J. Bryan Hehir is the Parker Gilbert Montgomery Professor of the Practice of Religion and Public Life. He is also the Secretary for Health Care and Social Services in the Archdiocese of Boston. His research and writing focus on ethics and foreign policy and the role of religion in world politics and in American society. He served on the faculty of Georgetown University (1984 to 1992) and the Harvard Divinity School (1993 to 2001). His writings include: "The Moral Measurement of War: A Tradition of Continuity and Change; Military Intervention and National Sovereignty; Catholicism and Democracy;" and "Social Values and Public Policy: A Contribution from a Religious Tradition."
Violence is not new to the world. In Catherine Siena's day she faced violence of oppression in both Church and Society. It was no less real then than the violence that we face today. After centuries of violence we still struggle to find peace in a world that was created in love. How did we become so violent? Who are our victims today and how can they be saved? Where is God in all of this, we often wonder. The insights of Rene Girard help us to reflect on our tragic history and to seek a response.
Are there intelligent creatures—extraterrestials—living on planets other than the earth? If so, what is their relationship to what Christianity claims is a special history on Earth of life with God? Would it reduce the importance of Jesus? These questions will be explored in this year's Aquinas Convocation by Dominican theologian and author Thomas O'Meara, OP.
Reverend Walter Everett and Bishop Frederick F. Campbell, D.D., Ph.D.
Tuesday, October 9
How should someone respond to murder, and in particular, the murder of one's own child? In 1987, Rev. Walter Everett's son, Scott, was shot and killed by Mike Carlucci. In working through his pain, Rev. Everett forgave his son's killer, even going so far as to speak on Carlucci's behalf during a parole hearing, helping him to obtain early release. Since then, Rev. Everett and Mr. Carlucci have appeared togeter at universities, churches and community groups speaking about the healing power of forgiveness.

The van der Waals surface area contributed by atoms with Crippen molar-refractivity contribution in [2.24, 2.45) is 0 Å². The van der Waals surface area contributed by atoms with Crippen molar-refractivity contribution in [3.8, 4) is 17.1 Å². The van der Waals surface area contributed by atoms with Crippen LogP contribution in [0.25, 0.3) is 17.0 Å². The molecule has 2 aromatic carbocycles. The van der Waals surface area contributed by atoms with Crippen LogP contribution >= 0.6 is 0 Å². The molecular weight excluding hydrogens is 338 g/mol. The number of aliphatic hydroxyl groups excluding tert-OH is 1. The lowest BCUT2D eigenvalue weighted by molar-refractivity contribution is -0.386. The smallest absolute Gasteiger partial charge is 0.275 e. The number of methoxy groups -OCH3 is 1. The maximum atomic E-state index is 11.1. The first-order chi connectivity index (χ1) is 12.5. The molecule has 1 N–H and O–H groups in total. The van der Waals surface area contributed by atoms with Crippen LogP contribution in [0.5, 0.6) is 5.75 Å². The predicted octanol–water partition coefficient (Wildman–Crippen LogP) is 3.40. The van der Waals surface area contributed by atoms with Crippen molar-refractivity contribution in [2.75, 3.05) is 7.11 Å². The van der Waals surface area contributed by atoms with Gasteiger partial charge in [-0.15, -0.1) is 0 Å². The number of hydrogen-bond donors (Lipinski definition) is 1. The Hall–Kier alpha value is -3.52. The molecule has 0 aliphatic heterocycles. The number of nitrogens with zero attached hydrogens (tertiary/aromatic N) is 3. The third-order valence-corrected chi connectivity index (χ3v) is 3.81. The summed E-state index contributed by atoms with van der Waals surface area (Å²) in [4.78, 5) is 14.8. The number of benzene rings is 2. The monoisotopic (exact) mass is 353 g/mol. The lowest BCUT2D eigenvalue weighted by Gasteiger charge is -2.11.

The eighth and final lecture in The Big Ideas of the Second Vatican Council lecture series sponsored by the Center for Dominican Studies and the Martin de Porres Center.
Dr. Carstens is Professor of Political Science and the Humanities at Ohio Dominican University, having joined the faculty as assistant professor in 1974, becoming a full professor with tenure in 1985. The students of Ohio Dominican voted him the Conley Award for Outstanding Teacher in 2001. This year, Dr. Carstens has become our first holder of the Dominican Professorate.
A stubborn adolescent chooses domestic work over marriage. A young woman mystic becomes an itinerant preacher involved in politics and the papacy. An illiterate saint becomes a doctor of the Church and patroness of Europe. Catherine of Siena gives us an extraordinary glimpse of life transformed by love for service.
Patricia Walter, OP, is a Dominican Sister from Adrian, Michigan. Currently, she is an as Associate Professor of Systematic Theology at Aquinas Institute of Theology in St. Louis, MO.
Fifty years after the Second Vatican Council unleashed a renewed vision of baptism that led to new models of lay ministry and lay leadership in the church, we can ask, “How is that going?” Are we living up to this call? What new issues has it brought forth, and how are the hierarchy and lay people responding?
Dr. Fox will help to unpack these issues for us so that we here in the Columbus diocese might live this new reality better.
Zeni Fox, Ph.D. is a professor of pastoral theology at Seton Hall University. For over 10 years she served as an advisor to the USCCB’s Subcommittee on Lay Ministry as they developed the document on lay ecclesial ministry, Co-Workers in the Vineyard.